Create an Estate Plan without the Potential for Family Fighting

People reviewing documentsIt’s not uncommon for parents to be mediators between their children. But after they pass away, siblings can battle more frequently and more aggressively. The challenges of maintaining family relationships are that much greater when money is involved. Added stress is present when blended families can’t trust one another and don’t get along.
Motley Fool’s article, “Avoid family fights over inheritance,” says you might be surprised at the amount of money that can cause arguments. It doesn’t have to be a fortune—deep-seated feelings of rivalry and jealously are, in many instances, at the root of the problem. With that in mind, let’s look at four ideas to consider in an attempt to avoid a battle royal over your assets:
1. Irrevocable Trusts. When the parents are both alive, they can consider a trust. Irrevocable trusts can’t be modified by the children or even the surviving spouse. They will protect the aging parents from themselves. They also can let the children know that other beneficiaries can’t inflict undue influence.
2. Preplanning. Don’t force family members to make financial decisions during a family crisis. Consult with an estate planning attorney to talk about how to best address your specific situation.
3. Hire a Corporate Trustee. This can alleviate the scenario of children being pitted against one another. A trustee can be appointed to be responsible for administration. If you name one family member as a trustee for the other family member, it places the family in a precarious situation if there’s a disagreement about how the trustee is managing the trust. A corporate trustee can manage investment accounts, businesses, farms, and real estate. The costs of a trust company might be a small price to pay for keeping peace in the family.
4. Have a Family Conference. The family should meet, especially if the parents decide that “fair doesn’t mean equal.” It’s hard to explain how and why an estate will be distributed in a will or a trust. A face-to-face discussion is the best way to address any issues. A family meeting to talk about estate planning, with an experienced estate planning attorney to lead the process, can help keep peace in the family.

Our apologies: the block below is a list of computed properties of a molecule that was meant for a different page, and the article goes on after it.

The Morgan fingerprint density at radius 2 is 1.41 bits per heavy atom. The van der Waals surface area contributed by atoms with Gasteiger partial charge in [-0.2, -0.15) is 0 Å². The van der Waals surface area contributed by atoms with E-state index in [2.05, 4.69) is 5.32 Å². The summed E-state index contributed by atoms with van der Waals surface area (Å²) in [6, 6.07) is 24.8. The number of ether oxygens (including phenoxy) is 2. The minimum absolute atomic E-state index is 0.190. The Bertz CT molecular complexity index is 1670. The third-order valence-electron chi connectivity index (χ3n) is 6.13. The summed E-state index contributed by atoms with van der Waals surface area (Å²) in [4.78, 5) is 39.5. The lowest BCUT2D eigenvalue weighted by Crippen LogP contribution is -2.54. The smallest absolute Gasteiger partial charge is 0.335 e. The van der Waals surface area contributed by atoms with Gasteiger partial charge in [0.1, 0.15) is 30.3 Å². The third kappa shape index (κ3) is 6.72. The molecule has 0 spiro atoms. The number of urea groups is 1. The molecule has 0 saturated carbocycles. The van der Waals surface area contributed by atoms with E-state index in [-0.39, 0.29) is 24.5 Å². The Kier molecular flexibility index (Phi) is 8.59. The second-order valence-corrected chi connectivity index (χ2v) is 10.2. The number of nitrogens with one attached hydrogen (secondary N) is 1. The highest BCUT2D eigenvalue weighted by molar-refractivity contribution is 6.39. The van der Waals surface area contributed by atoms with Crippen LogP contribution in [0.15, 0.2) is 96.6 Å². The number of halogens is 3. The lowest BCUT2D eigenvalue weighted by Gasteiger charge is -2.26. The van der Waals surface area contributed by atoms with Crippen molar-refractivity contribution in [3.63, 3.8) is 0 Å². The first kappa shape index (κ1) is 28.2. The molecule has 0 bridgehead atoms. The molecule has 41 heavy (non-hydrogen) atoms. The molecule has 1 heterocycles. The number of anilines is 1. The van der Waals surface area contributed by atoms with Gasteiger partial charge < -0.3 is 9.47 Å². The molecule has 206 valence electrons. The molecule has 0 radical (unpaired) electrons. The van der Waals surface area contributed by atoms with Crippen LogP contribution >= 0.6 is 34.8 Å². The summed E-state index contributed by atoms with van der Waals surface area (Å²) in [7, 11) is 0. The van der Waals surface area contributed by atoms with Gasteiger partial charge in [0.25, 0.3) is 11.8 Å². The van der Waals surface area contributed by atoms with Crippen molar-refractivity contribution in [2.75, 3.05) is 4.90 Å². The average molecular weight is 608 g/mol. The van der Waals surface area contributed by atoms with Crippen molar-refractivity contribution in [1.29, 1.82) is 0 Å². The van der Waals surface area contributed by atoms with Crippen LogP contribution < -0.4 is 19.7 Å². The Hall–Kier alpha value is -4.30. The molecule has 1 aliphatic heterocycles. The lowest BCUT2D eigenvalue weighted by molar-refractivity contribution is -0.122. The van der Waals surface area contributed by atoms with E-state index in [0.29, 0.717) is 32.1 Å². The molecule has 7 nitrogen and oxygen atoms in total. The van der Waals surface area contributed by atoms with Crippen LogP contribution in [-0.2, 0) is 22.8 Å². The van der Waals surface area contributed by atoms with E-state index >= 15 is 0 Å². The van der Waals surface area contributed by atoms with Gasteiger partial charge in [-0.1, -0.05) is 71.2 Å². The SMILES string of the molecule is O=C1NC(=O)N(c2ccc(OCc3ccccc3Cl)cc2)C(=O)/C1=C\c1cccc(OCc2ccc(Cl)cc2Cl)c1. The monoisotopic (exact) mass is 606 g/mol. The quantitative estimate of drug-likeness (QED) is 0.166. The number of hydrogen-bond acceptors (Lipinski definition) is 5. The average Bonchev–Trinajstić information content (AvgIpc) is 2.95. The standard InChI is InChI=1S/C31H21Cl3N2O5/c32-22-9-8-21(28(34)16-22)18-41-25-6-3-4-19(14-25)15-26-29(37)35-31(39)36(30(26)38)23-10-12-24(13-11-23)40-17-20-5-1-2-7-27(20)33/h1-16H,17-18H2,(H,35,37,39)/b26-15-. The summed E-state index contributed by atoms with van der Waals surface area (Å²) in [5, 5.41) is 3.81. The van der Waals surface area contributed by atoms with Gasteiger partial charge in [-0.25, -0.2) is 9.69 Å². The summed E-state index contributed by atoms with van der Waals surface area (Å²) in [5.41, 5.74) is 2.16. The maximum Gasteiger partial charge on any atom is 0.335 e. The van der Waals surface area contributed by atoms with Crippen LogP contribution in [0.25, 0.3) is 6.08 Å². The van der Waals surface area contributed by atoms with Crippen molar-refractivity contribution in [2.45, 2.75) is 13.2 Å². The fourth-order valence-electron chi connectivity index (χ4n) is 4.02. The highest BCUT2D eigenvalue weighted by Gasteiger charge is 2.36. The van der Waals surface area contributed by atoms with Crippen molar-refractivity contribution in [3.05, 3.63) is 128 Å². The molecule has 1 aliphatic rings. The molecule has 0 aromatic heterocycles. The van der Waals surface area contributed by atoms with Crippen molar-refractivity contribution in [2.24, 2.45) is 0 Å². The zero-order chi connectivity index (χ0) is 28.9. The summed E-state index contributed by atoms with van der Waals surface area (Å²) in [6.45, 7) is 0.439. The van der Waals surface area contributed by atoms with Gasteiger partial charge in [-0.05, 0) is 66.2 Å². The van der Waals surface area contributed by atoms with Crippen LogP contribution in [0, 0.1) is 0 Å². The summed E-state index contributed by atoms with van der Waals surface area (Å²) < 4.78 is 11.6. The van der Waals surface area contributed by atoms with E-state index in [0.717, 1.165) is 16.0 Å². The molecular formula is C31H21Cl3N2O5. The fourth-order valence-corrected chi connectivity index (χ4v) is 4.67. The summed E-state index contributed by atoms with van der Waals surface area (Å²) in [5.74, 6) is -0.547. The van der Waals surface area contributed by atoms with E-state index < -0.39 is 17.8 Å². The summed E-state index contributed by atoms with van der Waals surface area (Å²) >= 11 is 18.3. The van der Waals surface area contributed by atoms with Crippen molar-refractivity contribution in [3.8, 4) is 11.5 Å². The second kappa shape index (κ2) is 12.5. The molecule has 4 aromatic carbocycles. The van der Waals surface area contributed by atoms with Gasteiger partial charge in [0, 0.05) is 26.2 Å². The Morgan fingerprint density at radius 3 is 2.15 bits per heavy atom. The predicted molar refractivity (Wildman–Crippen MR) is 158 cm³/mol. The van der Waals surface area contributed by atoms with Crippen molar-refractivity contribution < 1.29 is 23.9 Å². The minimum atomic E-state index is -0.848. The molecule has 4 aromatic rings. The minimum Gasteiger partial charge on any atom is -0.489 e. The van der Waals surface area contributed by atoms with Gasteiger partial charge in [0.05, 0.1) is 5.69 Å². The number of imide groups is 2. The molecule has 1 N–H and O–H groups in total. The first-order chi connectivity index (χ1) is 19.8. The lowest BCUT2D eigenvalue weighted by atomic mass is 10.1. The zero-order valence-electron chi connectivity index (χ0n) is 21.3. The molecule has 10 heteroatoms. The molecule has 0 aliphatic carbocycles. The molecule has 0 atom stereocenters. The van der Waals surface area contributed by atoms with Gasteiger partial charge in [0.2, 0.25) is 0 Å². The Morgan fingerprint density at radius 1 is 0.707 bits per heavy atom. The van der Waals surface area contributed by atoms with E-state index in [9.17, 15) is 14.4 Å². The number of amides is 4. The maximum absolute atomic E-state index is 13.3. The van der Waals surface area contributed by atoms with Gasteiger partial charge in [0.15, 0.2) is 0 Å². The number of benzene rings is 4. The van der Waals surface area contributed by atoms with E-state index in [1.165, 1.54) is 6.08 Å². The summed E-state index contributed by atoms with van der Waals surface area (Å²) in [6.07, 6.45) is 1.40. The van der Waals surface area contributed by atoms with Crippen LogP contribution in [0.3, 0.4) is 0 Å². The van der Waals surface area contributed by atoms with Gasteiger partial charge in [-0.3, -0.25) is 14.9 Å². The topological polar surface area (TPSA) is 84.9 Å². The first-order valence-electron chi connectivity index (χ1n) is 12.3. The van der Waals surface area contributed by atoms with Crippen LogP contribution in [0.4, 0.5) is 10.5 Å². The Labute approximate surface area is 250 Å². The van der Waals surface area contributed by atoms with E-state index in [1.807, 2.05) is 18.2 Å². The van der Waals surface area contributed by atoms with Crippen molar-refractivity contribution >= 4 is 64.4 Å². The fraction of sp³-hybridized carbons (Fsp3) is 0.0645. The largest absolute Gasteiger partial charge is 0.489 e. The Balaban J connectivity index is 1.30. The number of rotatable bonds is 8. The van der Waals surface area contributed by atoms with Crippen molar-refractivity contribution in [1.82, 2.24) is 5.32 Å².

Reference: Motley Fool (November 7, 2016) “Avoid family fights over inheritance”


Saints Owner Booted as Trustee of Billion Dollar Estate

Fortune cookie inheritance"The news represents a victory for Renee Benson who sued her father over his competency and control over the 1980 Shirley Benson Testamentary Trust."

NFL owner Tom Benson's estranged daughter, Renee Benson, will replace her billionaire father as trustee overseeing her late mother's assets in a settlement agreement approved recently by a probate court judge in Texas, according to an article in the San Antonio Express-News, "Tom Benson's daughter wrestles control of $1 billion trust in settlement"

The trust, valued at approximately $1 billion, was set up in 1980 after Tom Benson's first wife died—but before he took over as the owner of the NFL New Orleans Saints and the NBA New Orleans Pelicans.

Forbes said the elder Benson has a net worth of about $2.2 billion.

The professional sports teams are included in a separate trust that is also involved in a related court battle in Louisiana.

The assets in the Shirley Benson trust include most of San Antonio's Lone Star Capital Bank, half of five car dealerships, part of a large ranch, a mansion on Lake Tahoe, cash, a private plane and other real estate.

Tom Benson asked that the workers at the car dealerships tied to the trust fund be protected while a "reorganization" is completed. No details were released as to what the reorganization would involve.

Former San Antonio Mayor Phil Hardberger, who was a court-appointed receiver for the trust until this recent announcement, estimated the value of the estate as approaching $1 billion. However, Renee Benson disputes his estimate, claiming that the value is about one fifth of Hardberger's estimate.

Reference: San Antonio Express-News (February 19, 2016) "Tom Benson's daughter wrestles control of $1 billion trust in settlement"


Keeping Trusts a Secret

Bigstock-Girl-Hand-With-Silence-Sign--106308902Sometimes it might be beneficial for a trust beneficiary to not know the details of a trust or even know that the trust exists. Some states do make that possible.

A major concern for wealthy people is that their heirs will not establish their own professional lives or even go to school. Instead, the heirs might rely on their inheritances and not be motivated to establish themselves.

One way to help avoid this is to create a trust that does not give anything to the beneficiaries until they reach an age where they will have settled into their adult lives. However, there still might be a fear that if a beneficiary knows that a large inheritance is eventually coming through the trust, they will not be as motivated to earn their own money as they otherwise would be.

A recent article by Financial Planning, "How Silent Trusts Can Help Your Clients," discusses a type of trust that can be used to keep beneficiaries in the dark about their trusts.